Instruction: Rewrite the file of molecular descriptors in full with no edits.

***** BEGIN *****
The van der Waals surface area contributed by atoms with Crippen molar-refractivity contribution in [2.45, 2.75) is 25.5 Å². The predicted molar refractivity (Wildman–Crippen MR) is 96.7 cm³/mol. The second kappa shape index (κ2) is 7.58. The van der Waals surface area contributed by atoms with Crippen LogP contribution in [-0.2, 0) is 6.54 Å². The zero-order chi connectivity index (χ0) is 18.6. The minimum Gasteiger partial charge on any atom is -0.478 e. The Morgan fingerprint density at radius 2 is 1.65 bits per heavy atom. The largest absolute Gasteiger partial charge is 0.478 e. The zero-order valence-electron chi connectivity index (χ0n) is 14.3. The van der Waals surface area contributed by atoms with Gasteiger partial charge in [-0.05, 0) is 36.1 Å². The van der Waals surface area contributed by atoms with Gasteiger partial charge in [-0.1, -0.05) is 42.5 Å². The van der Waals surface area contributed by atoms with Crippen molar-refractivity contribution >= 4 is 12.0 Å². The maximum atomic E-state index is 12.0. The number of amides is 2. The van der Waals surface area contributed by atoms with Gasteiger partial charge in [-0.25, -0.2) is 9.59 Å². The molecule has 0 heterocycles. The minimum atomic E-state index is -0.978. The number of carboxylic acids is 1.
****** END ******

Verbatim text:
The van der Waals surface area contributed by atoms with Crippen molar-refractivity contribution in [2.45, 2.75) is 25.5 Å². The predicted molar refractivity (Wildman–Crippen MR) is 96.7 cm³/mol. The second kappa shape index (κ2) is 7.58. The van der Waals surface area contributed by atoms with Crippen LogP contribution in [-0.2, 0) is 6.54 Å². The zero-order chi connectivity index (χ0) is 18.6. The minimum Gasteiger partial charge on any atom is -0.478 e. The Morgan fingerprint density at radius 2 is 1.65 bits per heavy atom. The largest absolute Gasteiger partial charge is 0.478 e. The zero-order valence-electron chi connectivity index (χ0n) is 14.3. The van der Waals surface area contributed by atoms with Gasteiger partial charge in [-0.05, 0) is 36.1 Å². The van der Waals surface area contributed by atoms with Gasteiger partial charge in [-0.1, -0.05) is 42.5 Å². The van der Waals surface area contributed by atoms with Crippen molar-refractivity contribution >= 4 is 12.0 Å². The maximum atomic E-state index is 12.0. The number of amides is 2. The van der Waals surface area contributed by atoms with Gasteiger partial charge in [-0.25, -0.2) is 9.59 Å². The molecule has 0 heterocycles. The minimum atomic E-state index is -0.978. The number of carboxylic acids is 1.